T-Systems HR boss Sheila Motsepe, one of SA's first black psychologists
Sheila Motsepe, a trained clinical psychologist, has worked for a variety of companies, ranging from the Reserve Bank, where she was former governor Tito Mboweni's director of human resources to her current role as HR director of German telecommunications company T-Systems.
Sheila met with CFO Enterprises CEO Melle Eijckelhoff and Didi Sehume of CHRO South Africa, a soon-to-be-launched organisation that seeks to help HR executives to boost their network, knowledge and careers through events, media and peer-to-peer advisory.
Sheila is passionate about training and addressing the country’s youth unemployment crisis, which is why the company aims to employ 70 percent of the students it puts through its graduate programs. T-systems also runs a training center for matriculants that cannot go to university, and employs some of them on a contractual basis.
She was one of the first black psychologists in the country, and advises young students to take this route into HR as it gives one more perspective. Either that or they should study economics quantitative analysis, or even Economics, because a generic HR degree won’t differentiate them from their counterparts or give them additional skills.
“I was lucky enough to be mentored throughout my career and groomed for senior roles from a young age. A lot of young people are only concerned with the work on their plate or in their immediate division, but I was lucky enough to be given opportunities to see beyond my specific scope of work.”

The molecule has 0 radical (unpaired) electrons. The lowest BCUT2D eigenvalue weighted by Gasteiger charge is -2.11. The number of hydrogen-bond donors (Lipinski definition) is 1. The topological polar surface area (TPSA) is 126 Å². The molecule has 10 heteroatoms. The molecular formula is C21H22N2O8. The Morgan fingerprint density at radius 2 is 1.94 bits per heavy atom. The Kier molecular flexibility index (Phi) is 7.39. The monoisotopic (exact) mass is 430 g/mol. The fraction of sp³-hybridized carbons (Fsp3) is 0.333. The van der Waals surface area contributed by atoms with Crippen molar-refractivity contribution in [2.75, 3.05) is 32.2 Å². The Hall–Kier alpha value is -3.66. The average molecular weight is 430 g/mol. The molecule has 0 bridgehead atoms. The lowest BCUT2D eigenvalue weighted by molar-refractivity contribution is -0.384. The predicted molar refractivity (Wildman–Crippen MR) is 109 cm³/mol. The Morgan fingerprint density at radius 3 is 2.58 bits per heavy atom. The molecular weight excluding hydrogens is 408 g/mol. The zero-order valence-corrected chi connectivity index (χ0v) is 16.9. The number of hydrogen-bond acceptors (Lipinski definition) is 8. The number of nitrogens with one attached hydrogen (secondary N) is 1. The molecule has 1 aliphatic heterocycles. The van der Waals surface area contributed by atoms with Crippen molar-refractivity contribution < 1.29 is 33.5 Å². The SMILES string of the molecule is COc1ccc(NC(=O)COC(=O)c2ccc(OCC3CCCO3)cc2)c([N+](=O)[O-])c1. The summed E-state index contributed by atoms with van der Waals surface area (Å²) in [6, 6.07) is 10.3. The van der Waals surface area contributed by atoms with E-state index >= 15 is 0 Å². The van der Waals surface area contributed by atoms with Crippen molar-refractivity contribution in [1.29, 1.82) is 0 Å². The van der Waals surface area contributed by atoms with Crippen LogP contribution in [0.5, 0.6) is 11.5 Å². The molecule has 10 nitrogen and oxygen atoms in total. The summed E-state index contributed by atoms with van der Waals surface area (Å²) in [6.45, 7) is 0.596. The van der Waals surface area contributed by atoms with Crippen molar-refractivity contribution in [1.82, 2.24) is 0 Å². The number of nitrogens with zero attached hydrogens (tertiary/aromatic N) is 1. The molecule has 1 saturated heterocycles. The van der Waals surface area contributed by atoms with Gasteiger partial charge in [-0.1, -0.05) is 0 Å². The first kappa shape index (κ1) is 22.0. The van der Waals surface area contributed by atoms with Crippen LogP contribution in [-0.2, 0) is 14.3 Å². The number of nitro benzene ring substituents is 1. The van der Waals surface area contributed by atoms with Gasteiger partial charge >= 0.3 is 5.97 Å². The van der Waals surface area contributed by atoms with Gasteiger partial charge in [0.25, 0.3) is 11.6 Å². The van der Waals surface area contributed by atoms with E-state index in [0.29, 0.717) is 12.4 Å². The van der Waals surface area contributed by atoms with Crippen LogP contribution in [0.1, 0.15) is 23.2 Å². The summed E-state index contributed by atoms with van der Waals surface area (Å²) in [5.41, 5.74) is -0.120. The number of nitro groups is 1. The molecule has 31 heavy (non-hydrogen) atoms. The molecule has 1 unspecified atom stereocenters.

In a world where most companies are restructuring and reducing their headcount in order to deal with a new economic reality, Sheila says automation is bound to have an impact of the HR activities of any firm. She is also conscious of the role she and her company have to play in addressing South Africa’s socio-economic issues.
“It’s difficult, especially because the primary objective of any multinational corporation is to run a profitable business but we also try to avoid retrenchments, she says.
“We keep the minimum staff complement that we need and bring people in on a contract basis depending on the amount of work we have. And sometimes we postpone or forego salary increases so that there can be zero retrenchments.”